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Rheumatologists are physicians who specialize in rheumatology, the branch of medicine that deals in the treatment of arthritis and other rheumatic diseases that may affect joints, muscles, bones, skin, and other tissues.
Arthritis and rheumatic diseases can affect anyone at any age. The cause of most types of rheumatic diseases remains unknown, but doctors believe that some or all of the following may play a role in the development or aggravation of the diseases:

  • genetics and family history
  • lifestyle choices
  • trauma
  • infection
  • neurogenic disturbances
  • metabolic disturbances
  • excessive wear and tear and stress on a joint(s)
  • environmental triggers
  • the influence of certain hormones on the body

Examples of rheumatic diseases and their symptoms are:

  • Osteoarthritis – the most common type of arthritis. It primarily affects the cartilage, which begins to fray, wear, and decay. In extreme cases the cartilage wears away entirely, and due to only bone-to-bone joints, bony spurs are formed at the edges of the joints. Symptoms include joint pain, reduced joint motion, loss of function, and disability.
  • Rheumatoid arthritis – an inflammatory disease of the lining of the joint, mainly joints of the hands and feet, and tends to occur equally on both sides of the body. This symmetry helps distinguish rheumatoid arthritis from other types of arthritis. Symptoms are pain, stiffness, swelling, deformity, and loss of function in the joints.
  • Fibromyalgia – a chronic disorder that causes pain and stiffness throughout the tissues that support and move the bones and joints. Symptoms include widespread pain and fatigue; localized tender points in the muscles and tendons, particularly those of the neck, spine, shoulders, and hips.
  • Systematic lupus erythematosus (also known as lupus and SLE) – an autoimmune disease in which the immune system harms the body's own healthy cells and tissues. This results in the inflammation and damage to the joints, skin, kidneys, heart, lungs, blood vessels, and brain.
  • Scleroderma (also known as sclerosis) – it affects the skin, blood vessels, and joints. A more serious form also affects internal organs such as the lungs and kidneys. In this condition, there is an abnormal and excessive production of collagen (a fiber-like protein) in the skin or internal organs.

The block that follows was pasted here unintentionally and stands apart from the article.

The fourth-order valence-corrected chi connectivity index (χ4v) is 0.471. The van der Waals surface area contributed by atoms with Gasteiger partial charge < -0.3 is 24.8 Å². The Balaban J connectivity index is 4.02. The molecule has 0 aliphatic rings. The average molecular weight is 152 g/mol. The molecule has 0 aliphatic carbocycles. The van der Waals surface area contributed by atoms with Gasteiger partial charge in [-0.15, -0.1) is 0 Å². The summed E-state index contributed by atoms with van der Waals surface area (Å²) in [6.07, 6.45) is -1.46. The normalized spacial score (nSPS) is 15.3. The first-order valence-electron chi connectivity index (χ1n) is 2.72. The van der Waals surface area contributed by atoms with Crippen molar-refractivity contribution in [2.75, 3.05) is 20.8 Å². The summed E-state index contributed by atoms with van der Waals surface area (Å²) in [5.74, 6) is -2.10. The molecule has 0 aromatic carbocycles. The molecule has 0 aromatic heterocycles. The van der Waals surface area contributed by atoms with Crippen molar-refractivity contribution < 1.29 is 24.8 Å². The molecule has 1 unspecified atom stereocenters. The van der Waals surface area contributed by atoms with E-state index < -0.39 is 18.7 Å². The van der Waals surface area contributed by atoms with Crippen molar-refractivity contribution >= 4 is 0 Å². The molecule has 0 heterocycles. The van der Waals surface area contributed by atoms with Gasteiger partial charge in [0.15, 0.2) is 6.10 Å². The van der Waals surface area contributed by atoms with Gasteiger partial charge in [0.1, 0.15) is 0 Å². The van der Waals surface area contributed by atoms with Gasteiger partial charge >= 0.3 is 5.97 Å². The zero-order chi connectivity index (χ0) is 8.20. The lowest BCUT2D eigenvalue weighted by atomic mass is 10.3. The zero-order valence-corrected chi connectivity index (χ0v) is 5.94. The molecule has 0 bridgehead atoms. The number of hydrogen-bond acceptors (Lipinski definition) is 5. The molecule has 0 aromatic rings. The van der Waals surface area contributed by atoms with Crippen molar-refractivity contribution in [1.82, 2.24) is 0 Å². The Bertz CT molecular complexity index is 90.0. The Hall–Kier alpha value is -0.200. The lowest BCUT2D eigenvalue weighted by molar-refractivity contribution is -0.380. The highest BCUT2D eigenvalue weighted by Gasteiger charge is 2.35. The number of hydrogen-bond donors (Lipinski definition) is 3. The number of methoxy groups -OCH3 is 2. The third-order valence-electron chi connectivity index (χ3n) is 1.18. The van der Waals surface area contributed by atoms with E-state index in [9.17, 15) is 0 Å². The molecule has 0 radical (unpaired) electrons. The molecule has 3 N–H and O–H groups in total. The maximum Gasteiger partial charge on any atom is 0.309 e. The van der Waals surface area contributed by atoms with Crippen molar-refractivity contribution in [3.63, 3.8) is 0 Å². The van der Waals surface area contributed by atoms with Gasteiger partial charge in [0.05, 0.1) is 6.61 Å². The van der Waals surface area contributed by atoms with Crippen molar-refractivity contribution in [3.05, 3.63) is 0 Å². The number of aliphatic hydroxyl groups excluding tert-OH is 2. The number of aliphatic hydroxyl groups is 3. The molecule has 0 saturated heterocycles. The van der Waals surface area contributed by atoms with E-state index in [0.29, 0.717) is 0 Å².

• Juvenile rheumatoid arthritis – the most common type of arthritis in children. Symptoms are pain, stiffness, swelling, and loss of function in the joints. Sometimes there are rashes and fever as well.
  • Ankylosing spondylitis – the disease in which the tendons and ligaments around the bones and joints in the spine become inflamed, resulting in pain and stiffness, especially in the lower back.
  • Gout – this results from deposits of needle-like crystals of uric acid in the connective tissue, joint spaces, or both. Symptoms are inflammation, swelling, and pain in the affected joint. The joint most commonly affected is the big toe.
  • Infectious arthritis – a general term used to describe forms of arthritis that are caused by infectious agents, such as bacteria or viruses.
  • Reactive arthritis (also known as Reiter's syndrome) – develops after an infection involving the lower urinary tract, bowel, or other organs, commonly associated with eye problems, skin rashes, and mouth sores.
  • Psoriatic arthritis – occurs in patients with psoriasis. It affects the joints at the ends of the fingers and is accompanied by changes in the fingernails and toenails.
  • Bursitis – inflammation of the bursae (small, fluid-filled sacs that help reduce friction between bones and other moving structures in the joints). Symptoms are pain and tenderness and may limit the movement of nearby joints as well.
  • Tendonitis – inflammation of the tendons caused by overuse, injury, or related rheumatic conditions. Symptoms include pain and tenderness and may restrict movement of nearby joints.

If, during your stay in Oahu, you feel you have any of the symptoms given above for the rheumatic diseases, please do not ignore them. Contact a rheumatologist as soon as possible. For your convenience, a list of rheumatologists in Oahu has been compiled for you by Oahu.us.

Ken C Arakawa, MD
1329 Lusitana St # 206
Honolulu, HI
(808) 528-3888
Theresa M Danao, MD
888 S King St
Honolulu, HI
(808) 522-4522
David Kurahara, MD
1319 Punahou St # 761
Honolulu, HI
(808) 983-8394
Panu Limpisvasti, MD
1520 Liliha St # 701
Honolulu, HI
(808) 528-4577
Denny A Nakayama, MD
321 N Kuakini St # 814
Honolulu, HI
(808) 545-4660
Kristine Uramoto, MD
550 S Beretania St
Honolulu, HI
(808) 537-2211
Arthur K Wong, MD
2228 Liliha St # 104
Honolulu, HI
(808) 531-8011
Alan M Oki, MD
98-1079 Moanalua Rd # 300
Aiea, HI
(808) 484-2042
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